|Queen lovers one and all.|
Queen Elizabeth: A Bridge Between Greatness and Decline | FrontPage Magazine
By that point I had long since moved to Norway, where, from the very beginning, there were two things above all that weirded me out about the place: it had an established church, and it had a king. I, a descendant of men who had taken up arms to free America from George III, was now an official resident of a kingdom. To be sure, King Harald V is a constitutional monarch, but still. His picture is on the ten- and twenty-kroner coins. When you walk around downtown Oslo, there’s the royal palace at the very end of the main street, a constant reminder that the guy is, at least nominally, in charge. Every May 17, on the anniversary of the Norwegian Constitution, armies of schoolchildren march past the royal palace carrying flags, and as they pass the second-story balcony from which the king and his family review this spectacle, the kids lower their flags in tribute. That used to drive me nuts – the idea of kids being taught to bow and scrape, if only metaphorically, to some dude who just happened to have been born into the right family.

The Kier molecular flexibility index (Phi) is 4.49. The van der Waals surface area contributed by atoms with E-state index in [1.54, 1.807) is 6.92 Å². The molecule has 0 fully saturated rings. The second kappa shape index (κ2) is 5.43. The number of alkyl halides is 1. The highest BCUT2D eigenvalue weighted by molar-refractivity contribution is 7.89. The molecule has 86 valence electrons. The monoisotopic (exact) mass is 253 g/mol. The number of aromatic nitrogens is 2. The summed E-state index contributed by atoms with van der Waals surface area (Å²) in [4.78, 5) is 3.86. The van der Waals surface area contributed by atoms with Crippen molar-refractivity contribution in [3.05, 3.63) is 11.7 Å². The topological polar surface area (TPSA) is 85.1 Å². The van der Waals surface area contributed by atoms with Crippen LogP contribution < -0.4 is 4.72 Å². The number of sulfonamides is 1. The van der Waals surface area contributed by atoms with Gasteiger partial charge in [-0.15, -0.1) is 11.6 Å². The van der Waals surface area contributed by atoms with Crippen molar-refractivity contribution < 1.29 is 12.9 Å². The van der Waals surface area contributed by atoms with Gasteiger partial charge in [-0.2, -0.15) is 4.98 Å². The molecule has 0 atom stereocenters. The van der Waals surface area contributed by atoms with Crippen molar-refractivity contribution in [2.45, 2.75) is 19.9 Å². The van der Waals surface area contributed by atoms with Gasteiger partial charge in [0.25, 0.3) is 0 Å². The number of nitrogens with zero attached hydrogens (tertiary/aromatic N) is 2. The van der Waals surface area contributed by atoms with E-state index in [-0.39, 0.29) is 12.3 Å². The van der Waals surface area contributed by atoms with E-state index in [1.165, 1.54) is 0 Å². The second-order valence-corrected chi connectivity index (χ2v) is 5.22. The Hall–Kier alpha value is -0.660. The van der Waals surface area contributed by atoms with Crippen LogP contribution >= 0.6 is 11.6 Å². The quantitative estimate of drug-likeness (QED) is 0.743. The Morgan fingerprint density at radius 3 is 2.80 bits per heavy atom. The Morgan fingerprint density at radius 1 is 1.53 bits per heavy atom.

I’m still no monarchist. I’m too American for that. But after more than a decade in Europe, I have, shall we say, a more nuanced picture of it all. I still consider Beatrix feckless and cowardly. The royal family of Sweden, too, is a rather silly bunch.
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